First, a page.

By Satyen K. Bordoloi
Some films are born with a destiny and an innate sense of timing. How else can you explain the timing of the re-release of “Avatar”. On Wednesday, the Indian government refused to give clearance to a mining project by Vedanta in Orissa citing environmental grounds. This news was celebrated across the world as this meant the protection of the Dongri-Kondh tribals and their way of life. “Avatar”, is in effect, their story, as it is the story of tribals throughout the ages.
When “Avatar” released almost a year back with its story set in the distant planet of Pandora where a giant corporation is out to get the minerals the tribals are living on by any means possible, it touched many chords globally.
Besides dazzling audiences with its magnificent 3D effects, its simple yet politically supercharged story became an emblem of the struggle of aborigines through the ages to retain their life and nature against the onslaught of ‘development’. Rarely in the history of cinema, has a film managed to endear itself to such a diverse cross section of society.
It is hence welcome that the film finds a re-release with 9 minutes of extended footage, with such an impeccable timing.
The new footage comprises scenes of cow hunting by the Naavi tribe, glow worms, footages of the school that Dr. Grace taught in and some extended fight sequences.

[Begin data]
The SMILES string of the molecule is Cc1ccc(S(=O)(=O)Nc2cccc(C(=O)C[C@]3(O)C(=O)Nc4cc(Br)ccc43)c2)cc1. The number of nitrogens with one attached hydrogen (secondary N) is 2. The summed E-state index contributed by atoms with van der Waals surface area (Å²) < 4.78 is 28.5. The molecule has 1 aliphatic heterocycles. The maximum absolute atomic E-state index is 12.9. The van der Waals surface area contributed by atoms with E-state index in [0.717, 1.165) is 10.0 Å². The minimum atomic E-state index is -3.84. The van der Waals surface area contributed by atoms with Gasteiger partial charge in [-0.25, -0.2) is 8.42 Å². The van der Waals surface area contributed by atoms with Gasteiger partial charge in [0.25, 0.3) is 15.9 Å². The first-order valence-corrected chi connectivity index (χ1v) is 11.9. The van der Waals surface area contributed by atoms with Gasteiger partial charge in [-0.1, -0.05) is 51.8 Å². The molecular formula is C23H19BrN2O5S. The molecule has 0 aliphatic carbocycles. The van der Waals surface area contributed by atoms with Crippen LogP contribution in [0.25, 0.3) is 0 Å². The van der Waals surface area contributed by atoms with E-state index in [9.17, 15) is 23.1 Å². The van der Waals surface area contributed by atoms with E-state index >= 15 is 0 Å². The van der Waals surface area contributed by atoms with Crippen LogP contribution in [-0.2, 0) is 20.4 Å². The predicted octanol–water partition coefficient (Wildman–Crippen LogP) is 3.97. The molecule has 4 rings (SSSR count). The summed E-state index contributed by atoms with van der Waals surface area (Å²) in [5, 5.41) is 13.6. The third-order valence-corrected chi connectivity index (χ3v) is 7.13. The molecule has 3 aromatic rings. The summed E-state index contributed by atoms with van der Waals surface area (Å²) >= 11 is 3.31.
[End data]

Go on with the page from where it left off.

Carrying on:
At close to $3 billion, “Avatar” is the highest grossing film of all time. Its market size can be gauged by the simple fact that this one film has grossed more than the entire Indian film industry, which barely makes $2 billion a year.
Yet, beyond the hype and money and effects, it is the story that endeared everyone to the film. For “Avatar” is an analogy of human history where a human race over thousands of years builds a personal bond with nature, but ideas of ‘civilization’, ‘development’ and ‘technology’ take root in another part, and these ‘modern humans’ reach out to spread the same.
They reach the ancient places that have been living in peace and quiet, call its residents savages, and kill, rape and destroy their life, and brand this annihilation ‘reformation’, ‘religion’, ‘education’ etc. This has happened in North America since the doomed day when Columbus led a pack of murderers into the continent in 1492, and over 500 years almost wiped out the entire race. This happened in South America, during the Spanish inquisition in the name of religion. In Australia with the aborigines. And, of course the cradle of ‘real’ civilization, Africa.
The British did this in India, wiping out aborigines from many of its parts. Those that survived the British, now face the same fate at the hands of MNCs. The Dongri-Kondh are just one of them.
And the Indian government’s war against the Maoists, is taking the shape of a tribal genocide and all for the same reason that “Avatar” talks about, the minerals these tribals live over.
One way to explain the impeccable timing of “Avatar” is the fact that the war between tribals who want to protect their way of life and trigger-happy men willing to shove their idea of development on them, is as old as the forests and hills they protect. It is a war that has continued for millenniums and will continue to rage forever.
Film: “Avatar (3D)”
Director: James Cameron
Actors: Sam Worthington, Zoe Saldana, Sigourney Weaver, Stephan Lang
Rating: **** 1/2